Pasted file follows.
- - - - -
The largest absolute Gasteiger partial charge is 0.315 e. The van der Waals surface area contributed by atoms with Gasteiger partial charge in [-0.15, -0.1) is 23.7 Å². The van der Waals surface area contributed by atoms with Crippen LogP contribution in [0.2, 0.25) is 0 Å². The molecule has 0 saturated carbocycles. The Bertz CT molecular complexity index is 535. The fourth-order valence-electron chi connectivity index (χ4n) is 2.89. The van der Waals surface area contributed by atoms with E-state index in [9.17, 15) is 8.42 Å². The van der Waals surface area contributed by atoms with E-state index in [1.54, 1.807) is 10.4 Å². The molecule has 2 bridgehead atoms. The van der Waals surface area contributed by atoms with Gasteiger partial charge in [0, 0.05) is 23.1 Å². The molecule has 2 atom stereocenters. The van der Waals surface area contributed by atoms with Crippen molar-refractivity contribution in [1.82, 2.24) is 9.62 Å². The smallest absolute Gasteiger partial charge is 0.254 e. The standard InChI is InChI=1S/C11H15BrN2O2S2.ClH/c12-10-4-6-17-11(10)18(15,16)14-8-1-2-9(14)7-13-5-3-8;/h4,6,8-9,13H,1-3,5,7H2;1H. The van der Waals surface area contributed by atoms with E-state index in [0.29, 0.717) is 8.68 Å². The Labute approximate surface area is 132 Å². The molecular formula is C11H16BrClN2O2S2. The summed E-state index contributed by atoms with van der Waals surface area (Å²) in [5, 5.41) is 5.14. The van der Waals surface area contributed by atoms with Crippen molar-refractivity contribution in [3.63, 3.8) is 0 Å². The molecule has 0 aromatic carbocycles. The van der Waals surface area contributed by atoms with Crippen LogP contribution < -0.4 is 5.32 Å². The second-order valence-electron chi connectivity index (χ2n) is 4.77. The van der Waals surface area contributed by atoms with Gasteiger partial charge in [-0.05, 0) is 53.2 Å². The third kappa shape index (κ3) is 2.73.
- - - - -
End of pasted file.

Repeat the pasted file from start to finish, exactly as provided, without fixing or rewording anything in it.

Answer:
The largest absolute Gasteiger partial charge is 0.315 e. The van der Waals surface area contributed by atoms with Gasteiger partial charge in [-0.15, -0.1) is 23.7 Å². The van der Waals surface area contributed by atoms with Crippen LogP contribution in [0.2, 0.25) is 0 Å². The molecule has 0 saturated carbocycles. The Bertz CT molecular complexity index is 535. The fourth-order valence-electron chi connectivity index (χ4n) is 2.89. The van der Waals surface area contributed by atoms with E-state index in [9.17, 15) is 8.42 Å². The van der Waals surface area contributed by atoms with E-state index in [1.54, 1.807) is 10.4 Å². The molecule has 2 bridgehead atoms. The van der Waals surface area contributed by atoms with Gasteiger partial charge in [0, 0.05) is 23.1 Å². The molecule has 2 atom stereocenters. The van der Waals surface area contributed by atoms with Crippen molar-refractivity contribution in [1.82, 2.24) is 9.62 Å². The smallest absolute Gasteiger partial charge is 0.254 e. The standard InChI is InChI=1S/C11H15BrN2O2S2.ClH/c12-10-4-6-17-11(10)18(15,16)14-8-1-2-9(14)7-13-5-3-8;/h4,6,8-9,13H,1-3,5,7H2;1H. The van der Waals surface area contributed by atoms with E-state index in [0.29, 0.717) is 8.68 Å². The Labute approximate surface area is 132 Å². The molecular formula is C11H16BrClN2O2S2. The summed E-state index contributed by atoms with van der Waals surface area (Å²) in [5, 5.41) is 5.14. The van der Waals surface area contributed by atoms with Crippen molar-refractivity contribution in [3.63, 3.8) is 0 Å². The molecule has 0 aromatic carbocycles. The van der Waals surface area contributed by atoms with Crippen LogP contribution < -0.4 is 5.32 Å². The second-order valence-electron chi connectivity index (χ2n) is 4.77. The van der Waals surface area contributed by atoms with Gasteiger partial charge in [-0.05, 0) is 53.2 Å². The third kappa shape index (κ3) is 2.73.